Quantum computing—breaking through the 49 qubit simulation barrier
Quantum computing is at the threshold of tackling important problems that cannot be efficiently or practically computed by other, more classical means. Getting past this threshold will require us to build, test and operate reliable quantum computers with 50 or more qubits.
Achieving this potential will require major leaps forward in both science and engineering. To help make those leaps, methods are needed to test quantum devices and to compare observed behaviors with desired behaviors so that the design, manufacturing, and operation of these devices can be improved over time. In particular, to test whether the measured outcomes observed on a quantum device are consistent with the quantum circuit being executed, one needs the ability to compute expected quantum amplitudes (complex numbers used to describe the behavior of systems) for those outcomes in order to test arbitrary circuits. Quantum circuits can be thought of as sets of instructions (gates) that are sent to quantum devices to perform computations.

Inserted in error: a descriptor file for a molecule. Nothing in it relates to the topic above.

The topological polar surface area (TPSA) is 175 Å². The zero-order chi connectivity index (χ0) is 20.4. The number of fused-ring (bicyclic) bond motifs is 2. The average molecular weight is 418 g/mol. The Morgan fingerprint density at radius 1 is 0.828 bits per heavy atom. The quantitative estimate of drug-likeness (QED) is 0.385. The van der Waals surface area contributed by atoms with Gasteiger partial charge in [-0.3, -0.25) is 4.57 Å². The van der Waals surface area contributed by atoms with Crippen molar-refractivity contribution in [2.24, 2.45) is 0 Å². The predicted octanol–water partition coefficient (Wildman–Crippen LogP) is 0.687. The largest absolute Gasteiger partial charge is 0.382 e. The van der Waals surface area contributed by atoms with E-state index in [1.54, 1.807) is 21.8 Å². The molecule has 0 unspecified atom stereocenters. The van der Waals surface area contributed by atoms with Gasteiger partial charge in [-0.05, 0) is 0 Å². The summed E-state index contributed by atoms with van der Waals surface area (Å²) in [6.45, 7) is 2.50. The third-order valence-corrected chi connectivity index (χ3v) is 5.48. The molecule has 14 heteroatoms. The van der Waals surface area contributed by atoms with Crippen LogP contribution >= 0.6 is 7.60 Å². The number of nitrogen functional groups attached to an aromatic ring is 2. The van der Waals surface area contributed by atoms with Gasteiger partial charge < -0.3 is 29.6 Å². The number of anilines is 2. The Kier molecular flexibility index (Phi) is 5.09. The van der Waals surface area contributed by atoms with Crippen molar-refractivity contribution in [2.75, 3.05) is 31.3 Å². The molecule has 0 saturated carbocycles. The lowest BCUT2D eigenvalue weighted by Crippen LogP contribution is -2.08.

That need presented us with a problem. At roughly 50 qubits, existing methods for calculating quantum amplitudes require either too much computation to be practical, or more memory than is available on any existing supercomputer, or both. IBM Research put together a team this year to study this problem, targeting short-depth circuits for systems of 49 qubits and beyond. We have published our approach to solving this problem to arXiv: arxiv.org/abs/1710.05867.